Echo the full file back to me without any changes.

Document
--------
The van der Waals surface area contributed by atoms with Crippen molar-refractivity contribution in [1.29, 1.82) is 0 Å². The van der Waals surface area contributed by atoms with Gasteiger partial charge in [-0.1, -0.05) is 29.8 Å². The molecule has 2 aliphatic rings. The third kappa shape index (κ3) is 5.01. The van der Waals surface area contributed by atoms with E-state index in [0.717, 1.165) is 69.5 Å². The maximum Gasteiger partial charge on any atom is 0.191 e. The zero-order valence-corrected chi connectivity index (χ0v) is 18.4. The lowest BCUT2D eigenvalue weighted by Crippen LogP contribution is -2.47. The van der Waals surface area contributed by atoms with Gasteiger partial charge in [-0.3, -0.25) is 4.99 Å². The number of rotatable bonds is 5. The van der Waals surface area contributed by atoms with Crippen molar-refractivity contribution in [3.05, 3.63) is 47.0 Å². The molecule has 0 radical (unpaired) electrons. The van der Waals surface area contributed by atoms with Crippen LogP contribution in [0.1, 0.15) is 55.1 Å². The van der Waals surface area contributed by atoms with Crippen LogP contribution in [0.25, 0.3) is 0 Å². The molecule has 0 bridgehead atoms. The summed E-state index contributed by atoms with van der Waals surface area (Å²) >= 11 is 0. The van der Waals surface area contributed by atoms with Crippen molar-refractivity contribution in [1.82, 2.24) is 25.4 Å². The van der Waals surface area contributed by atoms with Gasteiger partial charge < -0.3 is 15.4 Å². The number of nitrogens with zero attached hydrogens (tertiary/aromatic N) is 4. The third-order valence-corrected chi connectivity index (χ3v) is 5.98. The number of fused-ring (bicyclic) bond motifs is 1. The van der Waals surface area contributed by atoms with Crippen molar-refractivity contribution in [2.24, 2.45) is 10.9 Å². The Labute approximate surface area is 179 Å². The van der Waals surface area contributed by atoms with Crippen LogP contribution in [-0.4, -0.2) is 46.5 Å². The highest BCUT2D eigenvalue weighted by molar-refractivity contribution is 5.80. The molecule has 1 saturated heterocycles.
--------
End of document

The van der Waals surface area contributed by atoms with Crippen molar-refractivity contribution in [1.29, 1.82) is 0 Å². The van der Waals surface area contributed by atoms with Gasteiger partial charge in [-0.1, -0.05) is 29.8 Å². The molecule has 2 aliphatic rings. The third kappa shape index (κ3) is 5.01. The van der Waals surface area contributed by atoms with E-state index in [0.717, 1.165) is 69.5 Å². The maximum Gasteiger partial charge on any atom is 0.191 e. The zero-order valence-corrected chi connectivity index (χ0v) is 18.4. The lowest BCUT2D eigenvalue weighted by Crippen LogP contribution is -2.47. The van der Waals surface area contributed by atoms with Gasteiger partial charge in [-0.3, -0.25) is 4.99 Å². The number of rotatable bonds is 5. The van der Waals surface area contributed by atoms with Crippen molar-refractivity contribution in [3.05, 3.63) is 47.0 Å². The molecule has 0 radical (unpaired) electrons. The van der Waals surface area contributed by atoms with Crippen LogP contribution in [0.1, 0.15) is 55.1 Å². The van der Waals surface area contributed by atoms with Crippen LogP contribution in [0.25, 0.3) is 0 Å². The molecule has 0 bridgehead atoms. The summed E-state index contributed by atoms with van der Waals surface area (Å²) >= 11 is 0. The van der Waals surface area contributed by atoms with Crippen molar-refractivity contribution in [1.82, 2.24) is 25.4 Å². The van der Waals surface area contributed by atoms with Gasteiger partial charge < -0.3 is 15.4 Å². The number of nitrogens with zero attached hydrogens (tertiary/aromatic N) is 4. The third-order valence-corrected chi connectivity index (χ3v) is 5.98. The number of fused-ring (bicyclic) bond motifs is 1. The van der Waals surface area contributed by atoms with Crippen molar-refractivity contribution in [2.24, 2.45) is 10.9 Å². The Labute approximate surface area is 179 Å². The van der Waals surface area contributed by atoms with Crippen LogP contribution in [-0.4, -0.2) is 46.5 Å². The highest BCUT2D eigenvalue weighted by molar-refractivity contribution is 5.80. The molecule has 1 saturated heterocycles.